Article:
In the current climate, millions, not thousands, of NHS dental patients in England are being forced to go private as ‘dental deserts’ become a scary reality.
Many patients struggle to be accepted as new NHS patients and have travelled very far from their local home area to receive urgent and immediate care.
With the current state of NHS dentistry, thousands of NHS patients are turning to private practices for their general dentistry needs – and with 0% finance being available throughout 24-months, private dentistry just became a lot more attractive.
Is NHS dentistry on the brink of collapse?
FMC’s Dentistry Census has disclosed that almost three-quarters of dentists are looking to abandon NHS dentistry within two years.
And we’re already seeing huge, significant knock-on effects from this. 9.6% of general dentists left the NHS this year, leaving some areas with only 32 dentists per 100,000 people.
Undoubtedly, this is beginning to cause a wave of problems for patients trying to seek general dentistry treatments or require emergency treatment.
“Whilst 52% of dentists with an NHS contract felt the NHS provides a ‘valuable service’ for patients, 87% remain unhappy working within the NHS system. On top of this, 95% argue it remains inadequately funded.” – Source.
Current scope – how NHS patients are feeling
- More than three in five people (61%) had reported a negative experience; in comparison, only one in 20 (5%) had said something positive.
- Between April – June 2021, nearly four in five people (79%) found it difficult to access timely care. On the other hand, only one in 30 (3%) had found it easy.
- The latest NHS Dental Statistics for England – 2020-21 Annual Report states that the NHS has delivered 69% fewer courses of treatment than the previous year (this is likely a result of 9/10 dentists no longer accepting new patients).
Statistics are provided in a report by Healthwatch England – you can view the complete information here.
“About four months ago, I visited my dentist, and she informed me that at the time, the dental hygiene carried out by the dentist had stopped (was an extra charge linked to that service), so I was suggested to book the hygienist separately. No option was presented at that time, either cost of time or if it was through NHS.
Today, the 28th of July, was my appointment with the hygienist. Once I was in the [dental chair], and right before starting, I was told that the dentist had booked me for an hour and the cost would be £110.
I was shocked and embarrassed – if I had been told that was the price four months ago, I wouldn’t have booked. I booked the hygienist, assuming that the charge was about £30-35 pounds, according to the NHS website.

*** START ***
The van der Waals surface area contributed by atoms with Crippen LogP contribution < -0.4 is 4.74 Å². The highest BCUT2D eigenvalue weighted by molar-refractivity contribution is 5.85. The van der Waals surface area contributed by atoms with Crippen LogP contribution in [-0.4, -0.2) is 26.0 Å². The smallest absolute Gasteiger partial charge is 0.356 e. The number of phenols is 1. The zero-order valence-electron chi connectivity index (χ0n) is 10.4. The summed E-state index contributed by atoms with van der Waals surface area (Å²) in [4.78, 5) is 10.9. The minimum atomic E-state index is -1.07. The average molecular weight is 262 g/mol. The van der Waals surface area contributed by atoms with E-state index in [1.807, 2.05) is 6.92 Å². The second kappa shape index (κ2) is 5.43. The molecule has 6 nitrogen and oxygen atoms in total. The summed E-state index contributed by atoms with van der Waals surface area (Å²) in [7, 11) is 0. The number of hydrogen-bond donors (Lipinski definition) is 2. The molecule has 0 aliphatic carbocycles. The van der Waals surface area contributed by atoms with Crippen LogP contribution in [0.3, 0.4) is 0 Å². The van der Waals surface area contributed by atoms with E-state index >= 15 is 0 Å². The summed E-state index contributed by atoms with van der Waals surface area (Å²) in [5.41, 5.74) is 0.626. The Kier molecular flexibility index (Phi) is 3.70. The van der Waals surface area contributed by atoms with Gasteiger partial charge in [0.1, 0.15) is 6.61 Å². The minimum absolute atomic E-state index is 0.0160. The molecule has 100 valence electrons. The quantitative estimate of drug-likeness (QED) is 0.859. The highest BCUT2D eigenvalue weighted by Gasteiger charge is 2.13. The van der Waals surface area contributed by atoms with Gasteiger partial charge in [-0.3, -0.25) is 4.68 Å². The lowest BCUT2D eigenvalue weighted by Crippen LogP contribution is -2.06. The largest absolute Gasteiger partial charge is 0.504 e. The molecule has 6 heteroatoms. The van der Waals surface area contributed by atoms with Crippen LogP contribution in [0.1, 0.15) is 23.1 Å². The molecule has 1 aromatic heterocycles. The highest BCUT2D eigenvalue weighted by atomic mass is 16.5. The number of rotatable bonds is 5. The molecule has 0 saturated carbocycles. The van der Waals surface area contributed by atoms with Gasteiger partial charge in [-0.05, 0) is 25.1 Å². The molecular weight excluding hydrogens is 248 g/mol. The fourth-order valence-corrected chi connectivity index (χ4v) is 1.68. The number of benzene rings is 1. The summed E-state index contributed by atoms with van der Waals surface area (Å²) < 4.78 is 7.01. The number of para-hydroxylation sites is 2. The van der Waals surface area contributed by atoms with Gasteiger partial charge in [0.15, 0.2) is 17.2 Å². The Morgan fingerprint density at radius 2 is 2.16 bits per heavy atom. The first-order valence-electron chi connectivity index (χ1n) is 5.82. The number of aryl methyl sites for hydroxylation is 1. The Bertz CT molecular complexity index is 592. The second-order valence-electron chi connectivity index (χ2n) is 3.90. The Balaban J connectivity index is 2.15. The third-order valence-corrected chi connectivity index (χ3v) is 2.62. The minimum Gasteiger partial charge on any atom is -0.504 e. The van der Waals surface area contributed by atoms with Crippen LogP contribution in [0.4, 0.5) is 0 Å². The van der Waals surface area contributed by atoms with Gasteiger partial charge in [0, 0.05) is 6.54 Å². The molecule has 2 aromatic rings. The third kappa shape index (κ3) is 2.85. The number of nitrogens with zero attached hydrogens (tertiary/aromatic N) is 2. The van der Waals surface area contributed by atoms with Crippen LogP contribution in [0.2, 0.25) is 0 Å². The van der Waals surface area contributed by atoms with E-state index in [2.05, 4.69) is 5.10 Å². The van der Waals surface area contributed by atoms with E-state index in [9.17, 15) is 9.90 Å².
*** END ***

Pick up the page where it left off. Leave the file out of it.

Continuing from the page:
Unwillingly and out of embarrassment and pressure, I ended up having 30 minutes of treatment for £55.
I was asked to sign a document, after all, that was filled by the hygienist previously. As a stay-at-home mum, thinking of paying £110 for dental cleaning is out of consideration.
I don’t think it is honest to wait until the patient is ready to get the treatment to inform the cost. They should be well informed at the [time] of the booking.”
Healthwatch Lambeth, 03/08/2021
Has your NHS dentist charged you?
According to the NHS website, you should only be charged for private dental treatment if you have agreed before having this private work done.
Before commencing any dental treatment, you should be asked to sign a personal dental treatment plan, which confirms the NHS dental treatments you will receive, and the amount you will need to pay.
If you’re not happy with the response from your NHS dentist regarding incorrect charges, you can complain to the NHS about your dental treatment here.
Your NHS dentist has a responsibility to explain:
- Which treatments are available on the NHS
- What treatments are only available privately
- The cost of your NHS treatment and any other private treatment costs
Going private doesn’t cost that much more money (view fees). Plus you have the opportunity to spread the cost of your treatments interest-free.
The main differences between private dentistry and the NHS
The most common assumption about private dentistry is its cost, one of its main differences from the NHS.
However, this is not always the case; as usual, the outcome and service you receive are better, faster and unrestricted. Let’s explore:
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Benefits of seeing a private dentist
To name a few…
- A wider range of dental treatments
- Shorter waiting times
- Immediate appointments
- Flexible, out of hours service